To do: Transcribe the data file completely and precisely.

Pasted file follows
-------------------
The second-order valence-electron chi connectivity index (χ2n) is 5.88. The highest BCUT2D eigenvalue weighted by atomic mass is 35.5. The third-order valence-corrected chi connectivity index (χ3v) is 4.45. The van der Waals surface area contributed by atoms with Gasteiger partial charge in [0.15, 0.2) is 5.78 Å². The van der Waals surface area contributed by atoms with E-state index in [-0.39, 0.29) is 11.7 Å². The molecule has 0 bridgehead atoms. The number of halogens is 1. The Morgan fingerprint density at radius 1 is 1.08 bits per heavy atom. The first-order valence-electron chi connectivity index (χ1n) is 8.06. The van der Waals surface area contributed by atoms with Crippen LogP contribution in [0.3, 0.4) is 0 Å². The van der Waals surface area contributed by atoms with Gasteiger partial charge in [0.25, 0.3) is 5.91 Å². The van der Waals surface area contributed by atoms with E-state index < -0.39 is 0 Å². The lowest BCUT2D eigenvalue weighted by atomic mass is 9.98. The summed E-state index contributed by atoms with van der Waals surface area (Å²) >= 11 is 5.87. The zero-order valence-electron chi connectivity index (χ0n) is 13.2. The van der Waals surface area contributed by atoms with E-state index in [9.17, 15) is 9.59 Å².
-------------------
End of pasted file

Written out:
The second-order valence-electron chi connectivity index (χ2n) is 5.88. The highest BCUT2D eigenvalue weighted by atomic mass is 35.5. The third-order valence-corrected chi connectivity index (χ3v) is 4.45. The van der Waals surface area contributed by atoms with Gasteiger partial charge in [0.15, 0.2) is 5.78 Å². The van der Waals surface area contributed by atoms with E-state index in [-0.39, 0.29) is 11.7 Å². The molecule has 0 bridgehead atoms. The number of halogens is 1. The Morgan fingerprint density at radius 1 is 1.08 bits per heavy atom. The first-order valence-electron chi connectivity index (χ1n) is 8.06. The van der Waals surface area contributed by atoms with Crippen LogP contribution in [0.3, 0.4) is 0 Å². The van der Waals surface area contributed by atoms with Gasteiger partial charge in [0.25, 0.3) is 5.91 Å². The van der Waals surface area contributed by atoms with E-state index < -0.39 is 0 Å². The lowest BCUT2D eigenvalue weighted by atomic mass is 9.98. The summed E-state index contributed by atoms with van der Waals surface area (Å²) >= 11 is 5.87. The zero-order valence-electron chi connectivity index (χ0n) is 13.2. The van der Waals surface area contributed by atoms with E-state index in [9.17, 15) is 9.59 Å².